Sousveillance Good or Bad?
CBC Newswriter Stephen Strauss thinks that sousveillane may not be as wonderfully democratic as some might think. Sure sousveillance may eat away at public police brutality, and has even brought to light situations like the Abu Grabi, but if the society and regime around you is oppressive, maybe it will only lead to more oppression.
I am not sure at all that citizens armed with cameras must make the world a more democratic place. There are lots of undemocratic societies wherein masses of people have embraced narrow, mean, spiteful and never-endingly illiberal civic behavior. Think “no dating” in Iran. Think “destroy Buddhist sculptures” in Taliban-run Afghanistan. Think apartheid in South Africa.
You don’t necessarily have to have a dictatorial state, or paranoid businesses spying on defenceless citizens. You can have common zealots righteously sending to the authorities pictures of Mina and Yusef holding hands, or of a soft-hearted soldier ordering a couple of Buddha’s statues to be left standing.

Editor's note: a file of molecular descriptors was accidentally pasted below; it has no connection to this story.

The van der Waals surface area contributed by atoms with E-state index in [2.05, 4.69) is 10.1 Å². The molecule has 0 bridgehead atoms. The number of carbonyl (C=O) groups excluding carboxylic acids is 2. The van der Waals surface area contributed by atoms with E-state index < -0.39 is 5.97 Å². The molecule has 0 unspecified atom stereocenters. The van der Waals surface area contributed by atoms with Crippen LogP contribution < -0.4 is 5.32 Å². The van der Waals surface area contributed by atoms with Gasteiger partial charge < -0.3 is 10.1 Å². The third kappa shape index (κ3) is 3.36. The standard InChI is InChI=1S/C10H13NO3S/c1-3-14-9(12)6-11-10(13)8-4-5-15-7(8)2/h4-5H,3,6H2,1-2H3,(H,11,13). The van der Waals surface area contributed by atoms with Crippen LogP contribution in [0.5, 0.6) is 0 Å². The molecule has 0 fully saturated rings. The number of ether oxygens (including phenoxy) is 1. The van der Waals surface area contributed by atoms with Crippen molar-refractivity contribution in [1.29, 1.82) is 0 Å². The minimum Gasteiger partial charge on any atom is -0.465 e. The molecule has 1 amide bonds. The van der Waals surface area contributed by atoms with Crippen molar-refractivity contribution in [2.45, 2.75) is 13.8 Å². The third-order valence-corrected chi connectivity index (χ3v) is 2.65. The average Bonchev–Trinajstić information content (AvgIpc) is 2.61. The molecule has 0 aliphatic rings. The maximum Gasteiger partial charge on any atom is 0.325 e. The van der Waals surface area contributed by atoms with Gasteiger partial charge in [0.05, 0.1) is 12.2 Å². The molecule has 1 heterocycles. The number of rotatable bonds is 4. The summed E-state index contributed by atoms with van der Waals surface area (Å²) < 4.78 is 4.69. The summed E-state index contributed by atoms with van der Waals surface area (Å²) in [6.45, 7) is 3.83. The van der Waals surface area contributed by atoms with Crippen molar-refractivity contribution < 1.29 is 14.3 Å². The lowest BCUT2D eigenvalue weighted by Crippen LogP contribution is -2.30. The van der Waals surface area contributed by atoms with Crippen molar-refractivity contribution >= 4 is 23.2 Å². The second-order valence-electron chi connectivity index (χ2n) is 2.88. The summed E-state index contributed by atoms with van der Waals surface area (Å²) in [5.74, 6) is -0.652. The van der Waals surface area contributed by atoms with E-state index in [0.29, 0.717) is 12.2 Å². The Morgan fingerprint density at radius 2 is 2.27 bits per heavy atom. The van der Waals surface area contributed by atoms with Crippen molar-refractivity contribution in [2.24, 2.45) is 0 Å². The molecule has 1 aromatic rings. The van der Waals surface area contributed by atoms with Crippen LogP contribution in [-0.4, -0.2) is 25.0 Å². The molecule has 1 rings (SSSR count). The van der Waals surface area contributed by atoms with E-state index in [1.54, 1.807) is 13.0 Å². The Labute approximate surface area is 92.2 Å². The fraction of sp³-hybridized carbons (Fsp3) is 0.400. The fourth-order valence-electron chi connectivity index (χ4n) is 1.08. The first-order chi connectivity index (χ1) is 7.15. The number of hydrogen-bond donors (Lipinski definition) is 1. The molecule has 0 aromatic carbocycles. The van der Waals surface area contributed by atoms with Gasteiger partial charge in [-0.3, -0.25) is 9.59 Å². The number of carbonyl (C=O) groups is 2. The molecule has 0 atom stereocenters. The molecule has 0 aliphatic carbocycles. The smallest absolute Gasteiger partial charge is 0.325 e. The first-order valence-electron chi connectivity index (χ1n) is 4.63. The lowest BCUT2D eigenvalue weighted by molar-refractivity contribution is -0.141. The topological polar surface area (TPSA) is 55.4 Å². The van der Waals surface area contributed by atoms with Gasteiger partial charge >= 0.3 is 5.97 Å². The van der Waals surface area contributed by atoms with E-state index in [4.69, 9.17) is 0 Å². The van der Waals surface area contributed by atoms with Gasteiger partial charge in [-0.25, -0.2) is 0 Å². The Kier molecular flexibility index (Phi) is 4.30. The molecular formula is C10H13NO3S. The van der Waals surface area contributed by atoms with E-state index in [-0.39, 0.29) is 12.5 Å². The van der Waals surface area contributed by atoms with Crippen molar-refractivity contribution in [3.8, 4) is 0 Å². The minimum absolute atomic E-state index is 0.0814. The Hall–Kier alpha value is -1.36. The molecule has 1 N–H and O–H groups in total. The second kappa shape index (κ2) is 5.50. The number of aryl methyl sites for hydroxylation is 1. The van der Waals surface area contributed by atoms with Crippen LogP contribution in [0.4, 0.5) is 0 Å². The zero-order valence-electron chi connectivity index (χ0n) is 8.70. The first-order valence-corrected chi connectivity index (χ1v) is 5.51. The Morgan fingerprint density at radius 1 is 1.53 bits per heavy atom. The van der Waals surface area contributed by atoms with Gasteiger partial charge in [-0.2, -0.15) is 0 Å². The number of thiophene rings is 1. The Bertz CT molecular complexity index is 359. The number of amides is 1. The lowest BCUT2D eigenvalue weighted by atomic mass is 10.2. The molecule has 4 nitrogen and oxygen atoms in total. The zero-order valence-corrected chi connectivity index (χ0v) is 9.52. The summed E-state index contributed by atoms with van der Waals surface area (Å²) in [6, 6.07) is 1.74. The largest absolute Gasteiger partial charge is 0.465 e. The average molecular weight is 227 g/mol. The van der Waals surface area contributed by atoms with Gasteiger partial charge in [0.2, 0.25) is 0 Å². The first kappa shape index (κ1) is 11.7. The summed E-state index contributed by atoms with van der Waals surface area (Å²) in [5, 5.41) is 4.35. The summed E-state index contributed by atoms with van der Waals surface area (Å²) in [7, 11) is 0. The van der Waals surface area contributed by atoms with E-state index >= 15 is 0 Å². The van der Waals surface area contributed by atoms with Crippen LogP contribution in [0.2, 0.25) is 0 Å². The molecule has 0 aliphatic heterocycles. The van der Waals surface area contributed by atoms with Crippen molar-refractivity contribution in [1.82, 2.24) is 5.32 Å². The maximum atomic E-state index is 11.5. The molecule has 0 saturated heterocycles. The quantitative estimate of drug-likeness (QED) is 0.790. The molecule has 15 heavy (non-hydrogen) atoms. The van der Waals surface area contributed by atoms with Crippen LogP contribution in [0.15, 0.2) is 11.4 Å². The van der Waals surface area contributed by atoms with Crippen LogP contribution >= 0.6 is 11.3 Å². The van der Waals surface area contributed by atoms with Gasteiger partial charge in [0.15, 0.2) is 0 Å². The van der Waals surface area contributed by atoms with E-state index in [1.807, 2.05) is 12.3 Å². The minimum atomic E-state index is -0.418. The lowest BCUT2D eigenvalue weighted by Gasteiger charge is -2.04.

If everyone is taking pictures of everything that everyone else is doing you can easily create the evil backside of small towns. That isn’t innocent gossip but relentless active efforts to drive out deviants, what author David Brin, who has written extensively on sousveillance, has labelled “the bad posse … old time vigilantes and the more recent psycho-racist-self-righteous militias.”